Historical Precedents of Popular Involvement with Science (and
Improvements in Instruments
The early days of microscopy were full of activity by 'amateurs' -
people whose main job was something else.
Major innovations in instrumentation and in advancing knowledge of what
was seen came from the work of these individuals
(Images derived from Bradbury,S Evolution of the
Microscope. Oxford: Pergammon Press, 1967)
|Adaptation of Telescope for
| Italian Brass Microscopes
Widespread Interest in Science
New Science was also diffused
by public demonstrations. This was especially the case in public
anatomy lessons. Scientist and layman alike were invited to
witness the dissection of human cadavers. The body of a criminal would
be brought to the lecture hall and the surgeon would dissect the body,
announcing and displaying organs as they were removed from the body.
Throughout major European cities
there were wealthy men who, with lots of free time on their hands,
would dabble in science. These were the virtuosi -- the amateur
scientists. These men oftentimes made original contributions to
scientific endeavor. They also supplied organizations like the
Society with needed funds.
By 1700, science had become an
issue of public discourse. The bottom
line, I suppose, was that science worked! It was wonderful, miraculous
and spectacular. For the 17th century scientist -- a Galileo, a
or the virtuosi -- science produced the Baconian vision that anything
was indeed possible. Science itself gave an immense boost to the
general European belief in human progress, a belief perhaps initiated
by the general awakening of European thought in the 12th century.
Lecture 7 The Medieval Synthesis and the Secularization of Human
Knowledge: The Scientific Revolution, 1642-1730 (2)
|Bonnani - Horizontal Microscope
|Lucernal microscope (designed to
Microscopes as Parlor Instruments
(Adornment beyond functional necessity)
|Adam's microscope (created for
King George III)
|Hooke Microscope (created by
Public Presentation and Diversion
The American Philosophical Society
(APS) was one of several institutions founded and fostered by Benjamin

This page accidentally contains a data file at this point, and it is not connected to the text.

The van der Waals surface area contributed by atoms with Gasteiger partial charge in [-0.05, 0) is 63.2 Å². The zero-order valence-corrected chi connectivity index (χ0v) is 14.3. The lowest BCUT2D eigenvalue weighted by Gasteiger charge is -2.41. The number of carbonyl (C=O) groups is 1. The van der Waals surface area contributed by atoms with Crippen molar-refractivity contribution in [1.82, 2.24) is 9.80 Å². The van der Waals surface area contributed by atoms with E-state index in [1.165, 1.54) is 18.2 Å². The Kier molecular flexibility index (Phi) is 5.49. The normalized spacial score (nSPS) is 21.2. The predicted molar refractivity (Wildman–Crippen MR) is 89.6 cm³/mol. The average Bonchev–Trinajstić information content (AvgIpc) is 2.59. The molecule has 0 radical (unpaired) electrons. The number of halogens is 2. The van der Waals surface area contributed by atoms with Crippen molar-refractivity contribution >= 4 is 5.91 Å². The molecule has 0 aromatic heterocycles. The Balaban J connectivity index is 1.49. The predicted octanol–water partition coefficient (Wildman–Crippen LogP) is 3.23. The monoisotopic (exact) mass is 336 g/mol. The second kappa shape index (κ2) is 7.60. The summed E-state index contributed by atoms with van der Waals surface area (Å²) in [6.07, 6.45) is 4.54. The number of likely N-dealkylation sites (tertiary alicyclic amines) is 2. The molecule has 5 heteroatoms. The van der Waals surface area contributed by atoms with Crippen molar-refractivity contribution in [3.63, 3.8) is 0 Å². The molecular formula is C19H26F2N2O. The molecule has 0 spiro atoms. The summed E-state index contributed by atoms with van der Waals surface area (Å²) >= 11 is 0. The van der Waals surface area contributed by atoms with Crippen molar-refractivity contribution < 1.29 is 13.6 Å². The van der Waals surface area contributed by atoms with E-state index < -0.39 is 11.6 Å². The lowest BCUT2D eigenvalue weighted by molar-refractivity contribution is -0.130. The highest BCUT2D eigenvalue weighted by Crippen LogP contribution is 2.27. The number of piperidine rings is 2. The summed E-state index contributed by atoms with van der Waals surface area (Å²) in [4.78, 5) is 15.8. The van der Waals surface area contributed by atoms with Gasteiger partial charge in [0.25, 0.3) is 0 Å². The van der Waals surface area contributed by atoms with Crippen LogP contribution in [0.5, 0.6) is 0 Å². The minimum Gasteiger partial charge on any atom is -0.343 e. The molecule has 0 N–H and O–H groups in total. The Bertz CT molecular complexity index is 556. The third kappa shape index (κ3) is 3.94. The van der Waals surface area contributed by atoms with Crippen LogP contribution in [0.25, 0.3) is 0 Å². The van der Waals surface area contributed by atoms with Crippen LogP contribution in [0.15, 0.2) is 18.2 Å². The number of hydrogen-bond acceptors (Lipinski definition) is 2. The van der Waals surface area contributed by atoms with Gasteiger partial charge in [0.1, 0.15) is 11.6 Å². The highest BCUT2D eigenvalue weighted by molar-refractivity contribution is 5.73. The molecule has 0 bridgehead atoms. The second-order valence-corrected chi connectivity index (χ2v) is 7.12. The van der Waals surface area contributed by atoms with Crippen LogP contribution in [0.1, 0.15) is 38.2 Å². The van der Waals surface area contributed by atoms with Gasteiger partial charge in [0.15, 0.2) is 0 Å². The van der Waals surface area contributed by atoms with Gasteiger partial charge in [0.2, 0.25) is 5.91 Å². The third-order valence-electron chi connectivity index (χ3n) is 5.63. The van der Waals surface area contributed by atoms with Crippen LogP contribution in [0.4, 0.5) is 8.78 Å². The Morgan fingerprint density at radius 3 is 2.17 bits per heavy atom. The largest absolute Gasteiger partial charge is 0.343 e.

Franklin. In 1743, he circulated a letter, titled “A Proposal for
Promoting Useful Knowledge among the British Plantations in America,”
which solicited interest in founding a society of correspondence so
that members who were separated from each other by great distances
could keep current on the latest developments in “natural philosophy,”
the term which, in that day, meant any kind of physical science as well
The scientific instruments from
Benjamin Franklin’s time were used not just by a few intellectuals and
scientists in a backroom laboratory, but by everyone, as this exhibit
shows. The ferment and excitement over discovering new things with
these instruments was clearly so widespread that it was sometimes
difficult to distinguish between science, the application of science in
the form of new technology, and daily entertainment.
The parlors, or living rooms, were
much different places in the 18th and 19th Century than they are today.
Often the parlors displayed globes, a microscope, or an electrical
machine. The most popular parlor activities were those that combined
advanced technology with fun.
Text describing exhibit on the APS
People would go on trips to collect samples to look at in their
|Narine 'chest microscope'
for field observations 1747
An evening at the microscope - a
popular form of entertainment
The growth in the number of visitors to Dorset coast coincided with a
fashionable interest in natural history and collecting specimens
between 1820 and 1870. Seashells, sea anemones or any marine creature
that could be brought back to an indoor aquarium, as well as plants
such as ferns, and of course fossils, were all popular. Natural History Societies flourished
and it was part of the attributes of being a gentleman that he should
be able to talk knowledgeably about the latest scientific discoveries.
While women were not permitted to attend these meetings, apart from the
occasional ‘ladies evenings’, an interest in natural history was
thought very suitable way for women to spend their leisure providing
fresh air, exercise, and of course, education.
from Settlements and Society -